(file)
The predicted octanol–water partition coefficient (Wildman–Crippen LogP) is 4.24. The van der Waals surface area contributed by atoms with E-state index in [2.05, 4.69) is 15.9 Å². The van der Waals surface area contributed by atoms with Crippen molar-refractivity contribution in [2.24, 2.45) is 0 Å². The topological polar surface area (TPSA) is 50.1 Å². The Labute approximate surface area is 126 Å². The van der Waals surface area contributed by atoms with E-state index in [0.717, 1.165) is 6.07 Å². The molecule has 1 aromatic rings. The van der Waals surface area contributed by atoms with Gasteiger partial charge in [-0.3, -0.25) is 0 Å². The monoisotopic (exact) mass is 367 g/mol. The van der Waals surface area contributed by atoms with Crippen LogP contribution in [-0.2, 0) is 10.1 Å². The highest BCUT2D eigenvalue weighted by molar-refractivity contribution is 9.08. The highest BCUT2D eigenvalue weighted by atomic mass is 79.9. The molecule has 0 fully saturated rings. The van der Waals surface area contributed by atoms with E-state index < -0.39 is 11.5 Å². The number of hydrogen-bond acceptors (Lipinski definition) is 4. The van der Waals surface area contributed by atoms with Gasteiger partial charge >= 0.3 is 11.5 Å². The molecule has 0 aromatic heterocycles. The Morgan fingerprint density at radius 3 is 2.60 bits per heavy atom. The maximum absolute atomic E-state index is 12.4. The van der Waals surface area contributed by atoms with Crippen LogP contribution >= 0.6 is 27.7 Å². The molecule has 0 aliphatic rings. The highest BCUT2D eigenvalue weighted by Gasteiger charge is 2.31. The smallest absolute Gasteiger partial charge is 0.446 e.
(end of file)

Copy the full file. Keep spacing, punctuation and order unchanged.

The predicted octanol–water partition coefficient (Wildman–Crippen LogP) is 4.24. The van der Waals surface area contributed by atoms with E-state index in [2.05, 4.69) is 15.9 Å². The van der Waals surface area contributed by atoms with Crippen molar-refractivity contribution in [2.24, 2.45) is 0 Å². The topological polar surface area (TPSA) is 50.1 Å². The Labute approximate surface area is 126 Å². The van der Waals surface area contributed by atoms with E-state index in [0.717, 1.165) is 6.07 Å². The molecule has 1 aromatic rings. The van der Waals surface area contributed by atoms with Gasteiger partial charge in [-0.3, -0.25) is 0 Å². The monoisotopic (exact) mass is 367 g/mol. The van der Waals surface area contributed by atoms with Crippen LogP contribution in [-0.2, 0) is 10.1 Å². The highest BCUT2D eigenvalue weighted by molar-refractivity contribution is 9.08. The highest BCUT2D eigenvalue weighted by atomic mass is 79.9. The molecule has 0 fully saturated rings. The van der Waals surface area contributed by atoms with E-state index < -0.39 is 11.5 Å². The number of hydrogen-bond acceptors (Lipinski definition) is 4. The van der Waals surface area contributed by atoms with Gasteiger partial charge >= 0.3 is 11.5 Å². The molecule has 0 aromatic heterocycles. The Morgan fingerprint density at radius 3 is 2.60 bits per heavy atom. The maximum absolute atomic E-state index is 12.4. The van der Waals surface area contributed by atoms with Crippen LogP contribution >= 0.6 is 27.7 Å². The molecule has 0 aliphatic rings. The highest BCUT2D eigenvalue weighted by Gasteiger charge is 2.31. The smallest absolute Gasteiger partial charge is 0.446 e.